The way forward is clear: Kentucky needs to legalize medical marijuana. As of July, 2018, thirty-one states have some form of medical marijuana (a/k/a "canabis"). There is considerable variation among the states as how it can be "produced and distributed, how it can be consumed, and what medical conditions it can be used for." Notable scientific support exists for the use of cannabis in the treatment of PTSD, Crohn's, Colitis, epilepsy, and many other conditions. Additionally, it can serve as a much needed source of revenue and reduce the strain on Kentucky's criminal justice budget. There is substantial public support for medical cannabis with a national poll by Quinnipiac showing support at 94%. (Quinnipiac is rated as an "A-" among 397 polling firms.)
The Kentucky General Assembly considered a medical marijuana bill (HB 166) in the 2018 session. Twenty-five legislators sponsored the bill but the Judiciary Committee failed to take action. Governor Bevin opposed medical marijuana because of "overdoses." His remark is contrary to a DEA report finding no marijuana overdoses for 2017. In March of 2018, the Henderson City Commission unanimously passed a resolution calling for the legalization of medical cannabis in Kentucky. Importantly, a local community would have the choice as to whether a medical cannabis business could be located there.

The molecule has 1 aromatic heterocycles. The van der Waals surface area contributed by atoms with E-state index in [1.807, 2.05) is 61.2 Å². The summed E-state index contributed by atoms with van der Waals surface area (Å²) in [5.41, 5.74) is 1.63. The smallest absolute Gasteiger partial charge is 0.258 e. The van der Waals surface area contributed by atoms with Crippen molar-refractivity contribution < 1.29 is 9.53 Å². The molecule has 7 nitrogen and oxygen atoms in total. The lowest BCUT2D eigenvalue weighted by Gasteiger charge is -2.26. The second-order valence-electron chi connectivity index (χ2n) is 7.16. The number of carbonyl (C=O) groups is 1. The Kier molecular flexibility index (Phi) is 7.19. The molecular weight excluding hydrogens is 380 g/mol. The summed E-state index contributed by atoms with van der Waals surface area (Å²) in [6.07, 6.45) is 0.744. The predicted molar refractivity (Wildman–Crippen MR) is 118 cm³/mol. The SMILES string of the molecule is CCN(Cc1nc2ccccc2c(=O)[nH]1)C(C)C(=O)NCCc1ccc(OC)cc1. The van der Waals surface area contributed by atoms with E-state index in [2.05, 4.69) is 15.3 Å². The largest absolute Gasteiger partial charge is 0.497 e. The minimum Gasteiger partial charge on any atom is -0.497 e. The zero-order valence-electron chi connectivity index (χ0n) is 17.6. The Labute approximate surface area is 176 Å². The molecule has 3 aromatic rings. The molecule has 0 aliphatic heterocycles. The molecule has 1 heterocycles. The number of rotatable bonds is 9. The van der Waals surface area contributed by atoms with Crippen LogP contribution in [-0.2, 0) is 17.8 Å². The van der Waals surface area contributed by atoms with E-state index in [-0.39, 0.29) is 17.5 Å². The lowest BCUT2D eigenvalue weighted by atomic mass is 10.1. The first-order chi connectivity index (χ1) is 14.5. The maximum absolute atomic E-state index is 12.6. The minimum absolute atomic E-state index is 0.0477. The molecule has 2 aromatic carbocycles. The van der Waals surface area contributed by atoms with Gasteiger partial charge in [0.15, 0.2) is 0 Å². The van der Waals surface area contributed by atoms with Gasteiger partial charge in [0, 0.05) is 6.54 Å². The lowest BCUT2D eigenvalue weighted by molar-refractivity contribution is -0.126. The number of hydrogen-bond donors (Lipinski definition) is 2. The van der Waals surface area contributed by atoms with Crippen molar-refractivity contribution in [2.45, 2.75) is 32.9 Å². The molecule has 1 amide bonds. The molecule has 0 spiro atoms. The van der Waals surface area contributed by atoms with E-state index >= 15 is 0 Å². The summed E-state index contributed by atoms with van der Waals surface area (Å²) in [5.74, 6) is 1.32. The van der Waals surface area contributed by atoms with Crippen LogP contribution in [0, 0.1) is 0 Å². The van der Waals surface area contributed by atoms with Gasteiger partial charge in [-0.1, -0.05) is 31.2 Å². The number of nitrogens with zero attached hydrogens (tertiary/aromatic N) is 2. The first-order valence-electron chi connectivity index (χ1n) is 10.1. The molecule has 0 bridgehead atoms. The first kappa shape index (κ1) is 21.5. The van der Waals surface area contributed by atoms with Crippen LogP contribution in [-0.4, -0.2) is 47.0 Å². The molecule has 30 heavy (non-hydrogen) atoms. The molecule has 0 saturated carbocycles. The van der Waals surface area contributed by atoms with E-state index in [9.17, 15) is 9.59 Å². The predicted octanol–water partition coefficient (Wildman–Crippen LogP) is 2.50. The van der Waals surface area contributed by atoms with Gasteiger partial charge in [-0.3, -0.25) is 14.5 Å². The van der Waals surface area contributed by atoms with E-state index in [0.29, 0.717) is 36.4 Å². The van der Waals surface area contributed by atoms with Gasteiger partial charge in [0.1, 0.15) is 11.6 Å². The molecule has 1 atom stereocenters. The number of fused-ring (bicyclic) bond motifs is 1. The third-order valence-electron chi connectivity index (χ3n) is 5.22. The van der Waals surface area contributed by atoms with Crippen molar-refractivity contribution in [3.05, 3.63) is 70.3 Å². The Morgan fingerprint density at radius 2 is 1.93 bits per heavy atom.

Cannabis is an effective treatment for a wide array of ailments and it is often a safer alternative than many prescription drugs, such as opioids. Every day we permit physicians to use their discretion to authorize the use of medications that pose far greater risks than does marijuana. We should allow doctors to similarly use their discretion to recommend cannabis therapy, and the law should not unduly interfere with the doctor/patient relationship. Rob will work to pass a responsible medical marijuana law that preserves public safety, but defers to physicians and patients regarding its use in the treatment and care of their medical conditions.
Kevin P. Hill, "Medical Marijuana for Treatment of Chronic Pain and Other Medical and Psychiatric Problems," JAMA (2015)(finding the "[u]se of marijuana for chronic pain, neuropathic pain, and spasticity due to multiple sclerosis is supported by high-quality evidence").